Thursday, 10 September 2020

Ceisteanna (13)

Denis Naughten


13. Deputy Denis Naughten asked the Minister for Justice the steps taken to date to create new pathways for long-term undocumented persons and their dependants residing here; and if she will make a statement on the matter. [22920/20]

Amharc ar fhreagra

Freagraí scríofa (Ceist ar Justice)

The Programme for Government contains a commitment to create new pathways for long-term undocumented people and their dependents meeting specified criteria to regularise their status within 18 months of the formation of the Government, bearing in mind European Union and Common Travel Area commitments. Ireland along with other Member States of the EU, has committed, under the European Pact on Immigration and Asylum (2008), to a case-by-case approach as opposed to mass regularisation. However, the Government recognises that some of our own citizens face similar challenges abroad and is sympathetic to the situation of people who find themselves in an undocumented position through no fault of their own.

A policy paper on the matter is being drafted by my Department at the present time. This will include an assessment of international best practices. I recently met with the Migrant Rights Centre of Ireland to listen to their proposals for undocumented minors and I am also engaging with other key organisations working with migrants including the International Organization for Migration.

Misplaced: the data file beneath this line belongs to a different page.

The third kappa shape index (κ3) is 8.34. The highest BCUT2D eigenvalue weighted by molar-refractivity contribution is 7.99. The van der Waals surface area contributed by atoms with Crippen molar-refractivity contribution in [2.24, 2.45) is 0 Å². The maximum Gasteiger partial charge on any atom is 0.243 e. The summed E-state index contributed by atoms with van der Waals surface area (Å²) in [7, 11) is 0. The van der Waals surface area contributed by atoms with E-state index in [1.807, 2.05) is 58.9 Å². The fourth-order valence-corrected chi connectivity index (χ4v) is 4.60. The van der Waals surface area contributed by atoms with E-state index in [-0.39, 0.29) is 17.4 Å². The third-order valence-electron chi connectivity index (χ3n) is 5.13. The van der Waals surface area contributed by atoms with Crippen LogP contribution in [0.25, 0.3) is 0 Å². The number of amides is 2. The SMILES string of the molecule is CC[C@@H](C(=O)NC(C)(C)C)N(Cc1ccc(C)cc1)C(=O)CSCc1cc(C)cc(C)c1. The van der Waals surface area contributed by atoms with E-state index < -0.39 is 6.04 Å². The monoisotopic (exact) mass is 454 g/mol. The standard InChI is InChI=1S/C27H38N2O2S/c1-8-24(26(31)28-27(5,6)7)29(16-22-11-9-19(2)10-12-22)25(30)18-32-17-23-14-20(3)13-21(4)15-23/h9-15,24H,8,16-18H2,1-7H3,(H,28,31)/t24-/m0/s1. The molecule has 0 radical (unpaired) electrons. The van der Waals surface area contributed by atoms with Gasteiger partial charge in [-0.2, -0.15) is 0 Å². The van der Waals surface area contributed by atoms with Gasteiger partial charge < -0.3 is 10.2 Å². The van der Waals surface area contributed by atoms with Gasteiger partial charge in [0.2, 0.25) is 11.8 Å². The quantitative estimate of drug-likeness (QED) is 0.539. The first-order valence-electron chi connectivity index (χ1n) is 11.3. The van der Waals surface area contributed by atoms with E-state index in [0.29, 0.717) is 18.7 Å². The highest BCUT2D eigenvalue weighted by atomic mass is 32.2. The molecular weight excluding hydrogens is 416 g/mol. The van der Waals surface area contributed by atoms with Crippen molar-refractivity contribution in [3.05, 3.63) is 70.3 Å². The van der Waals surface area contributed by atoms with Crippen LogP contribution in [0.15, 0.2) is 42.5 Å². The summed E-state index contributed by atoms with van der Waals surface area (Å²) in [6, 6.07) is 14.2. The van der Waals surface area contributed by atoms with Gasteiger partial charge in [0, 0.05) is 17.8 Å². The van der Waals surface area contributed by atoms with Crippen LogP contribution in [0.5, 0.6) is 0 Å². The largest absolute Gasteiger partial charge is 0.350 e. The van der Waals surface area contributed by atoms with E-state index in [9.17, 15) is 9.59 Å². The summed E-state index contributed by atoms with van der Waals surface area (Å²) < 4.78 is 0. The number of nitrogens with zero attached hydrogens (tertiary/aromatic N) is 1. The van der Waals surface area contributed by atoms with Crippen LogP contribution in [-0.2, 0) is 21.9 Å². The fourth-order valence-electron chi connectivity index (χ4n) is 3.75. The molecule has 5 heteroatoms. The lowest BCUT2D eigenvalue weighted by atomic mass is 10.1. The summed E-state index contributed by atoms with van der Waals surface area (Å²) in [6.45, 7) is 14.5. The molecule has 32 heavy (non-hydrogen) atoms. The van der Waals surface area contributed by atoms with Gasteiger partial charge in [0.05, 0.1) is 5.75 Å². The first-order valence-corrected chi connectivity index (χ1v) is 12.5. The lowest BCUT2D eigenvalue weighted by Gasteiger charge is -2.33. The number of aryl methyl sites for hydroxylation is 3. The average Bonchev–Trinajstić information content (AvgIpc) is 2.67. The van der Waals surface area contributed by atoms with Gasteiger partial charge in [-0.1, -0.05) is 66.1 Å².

In 2018, my Department established a scheme to regularise the status of non-EEA nationals who held a student permission during the period 1 January 2005 to 31 December 2010, that had expired. Over 3,100 applications were received primarily from former students and their family members and over 2,200 applicants were successful in regularising their immigration status. The Scheme concluded on 20 January 2019, and will be considered, alongside other schemes, in any future policy on undocumented migrant children.

In all cases, people must engage with the authorities if they wish to be permitted to remain here legally. I would encourage any person who is resident in the State without permission to contact my Department or their local immigration office and to take all appropriate steps to regularise their own and their family's status.

It is important to say that my Department does not actively seek information from other Government Departments or agencies relating to the immigration status of people with whom they are dealing. We have actively encouraged undocumented migrants to access health care, social supports or assistance from An Garda Síochána at any time and especially during the COVID-19 crisis. I want to take this opportunity to repeat that they have nothing to fear from doing so and they should continue to engage with supports where needed.